RedOne producer Crosstalk - photo by Jiro Schneider

Producer Crosstalk: RedOne

Ten years ago, producer, songwriter and now label head RedOne (Nadir Al-Khayat) found himself relegated to a blowup mattress in a one-bedroom apartment. His circumstances have changed markedly—from cramped quarters to creating hits in his eight-room Los Angeles studio. Commensurate with his fortunes, his credits have shot to the top of an enviable cross-section of charts and he’s worked with artists including Nicki Minaj, Lady Gaga and U2. Such a transformation demanded equal measures of dedication, hard work and hope.

Born in Morocco, RedOne took his first steps into the music business as a teenaged guitarist and singer, following a relocation to Sweden. He was inspired to begin writing songs after he heard Europe’s “The Final Countdown” at the age of 16. In 2007 he emigrated to New Jersey. Despite his sharpened focus, things didn’t go well initially and he ached to return to Scandinavia. But his wife persuaded him to continue the fight for a further three months. The choice to stay proved pivotal and ultimately he was tapped to produce Kat DeLuna’s “Whine Up,” which landed at the top of Billboard’s U.S. Dance Club Songs chart.

crosstalkinsetThough he faced hardships in his early years and it’s easy to lose sight of career objectives, he found a way through them. “I didn’t know anybody,” RedOne recalls. “I couldn’t get by. But I concentrated on success and kept believing. The struggle gave me energy to keep getting better. I loved music and I dreamed big.”

His hard work and dedication paid off in perspective and wisdom. “You learn to be patient,” the producer says of writing and breaking a song. “I have a better understanding now of what it takes to craft a hit. You have to have a great song, a great artist that can take it all the way and you need a partner—indie or major—that has the patience to grow and develop it. If you’re an Ariana Grande with millions of followers, you still need a good team to make it happen. It’s hard work and a struggle for everybody. For example, [the Lady Gaga song] ‘Just Dance’ took a year to happen. A lot of people didn’t believe in it because it was so different. If we didn’t have a team to keep pushing, it never would have hit.”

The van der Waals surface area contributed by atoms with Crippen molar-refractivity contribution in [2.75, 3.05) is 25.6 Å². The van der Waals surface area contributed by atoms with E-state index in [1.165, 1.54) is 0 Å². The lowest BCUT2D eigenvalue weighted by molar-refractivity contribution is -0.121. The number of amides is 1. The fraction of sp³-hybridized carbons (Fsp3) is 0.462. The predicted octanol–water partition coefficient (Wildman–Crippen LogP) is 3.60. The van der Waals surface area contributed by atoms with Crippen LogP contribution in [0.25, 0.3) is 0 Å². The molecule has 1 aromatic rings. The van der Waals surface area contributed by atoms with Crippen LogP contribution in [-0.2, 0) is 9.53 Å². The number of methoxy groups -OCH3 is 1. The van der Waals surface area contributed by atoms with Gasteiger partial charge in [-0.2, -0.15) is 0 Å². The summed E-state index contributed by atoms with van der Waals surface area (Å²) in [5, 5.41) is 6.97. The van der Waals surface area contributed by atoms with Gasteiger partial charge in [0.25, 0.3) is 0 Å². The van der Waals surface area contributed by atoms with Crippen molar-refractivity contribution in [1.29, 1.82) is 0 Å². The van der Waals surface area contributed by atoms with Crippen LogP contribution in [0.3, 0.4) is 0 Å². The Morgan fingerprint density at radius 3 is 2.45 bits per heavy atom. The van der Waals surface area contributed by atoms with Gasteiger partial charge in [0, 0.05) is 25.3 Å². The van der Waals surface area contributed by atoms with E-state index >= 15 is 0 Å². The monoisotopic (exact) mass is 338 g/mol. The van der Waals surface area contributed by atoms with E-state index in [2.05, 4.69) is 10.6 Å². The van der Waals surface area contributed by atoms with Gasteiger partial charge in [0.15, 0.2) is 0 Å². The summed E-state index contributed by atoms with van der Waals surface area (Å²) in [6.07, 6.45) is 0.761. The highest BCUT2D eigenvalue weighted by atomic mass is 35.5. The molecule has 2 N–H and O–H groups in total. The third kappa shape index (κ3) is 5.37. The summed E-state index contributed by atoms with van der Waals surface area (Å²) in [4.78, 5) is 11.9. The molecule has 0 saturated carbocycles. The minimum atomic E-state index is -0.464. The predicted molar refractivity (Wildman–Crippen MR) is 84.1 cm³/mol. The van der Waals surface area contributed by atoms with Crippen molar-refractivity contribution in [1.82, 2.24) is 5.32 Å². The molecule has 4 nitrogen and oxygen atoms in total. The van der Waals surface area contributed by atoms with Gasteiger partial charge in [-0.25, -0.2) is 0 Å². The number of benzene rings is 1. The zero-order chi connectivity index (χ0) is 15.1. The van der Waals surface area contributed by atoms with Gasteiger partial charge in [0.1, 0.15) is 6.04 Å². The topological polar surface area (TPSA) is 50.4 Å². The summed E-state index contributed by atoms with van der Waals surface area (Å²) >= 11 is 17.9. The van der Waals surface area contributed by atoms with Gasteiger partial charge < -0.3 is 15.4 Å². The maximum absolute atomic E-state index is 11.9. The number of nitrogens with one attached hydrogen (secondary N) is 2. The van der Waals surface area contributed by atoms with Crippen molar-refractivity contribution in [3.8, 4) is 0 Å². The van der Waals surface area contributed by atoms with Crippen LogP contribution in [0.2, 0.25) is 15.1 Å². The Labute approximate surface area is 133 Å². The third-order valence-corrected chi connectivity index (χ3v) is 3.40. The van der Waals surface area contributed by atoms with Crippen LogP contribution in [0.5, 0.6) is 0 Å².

In 2014 RedOne Records was launched. Distributed by Capitol Music Group, RedOne finds that running a label comes with unanticipated complications. “Understanding the business side was a challenge because it was the first time I was doing it,” he recalls. “The projects I’d had success with were through the major label machine. But it’s difficult when you do it on your own; it isn’t as easy as it sounds. To be independent, you have to work three times as hard because you don’t have the structure [of a major]. You have to figure out everything from scratch. Sometimes you don’t have the support of your partner label because they already have stars in line. But it is fun. The passion is still there.”

RedOne’s L.A. studio was launched about a year ago and is his primary creative space. There he works with established artists and continues to develop emerging talent. His schedule is more packed than ever as he labors on several solo singles. “Don’t You Need Somebody,” for example, dropped earlier this year and has earned more than 11 million YouTube views. He’s also in the studio with Republic Records’ artist Roya while he continues to work with Lady Gaga and Enrique Iglesias. Lastly, he’s producing for rising Warner Bros. jazz trumpeter Spencer Ludwig and singer Noah Cyrus, younger sister of Miley Cyrus.

Photo by Jiro-Schneider

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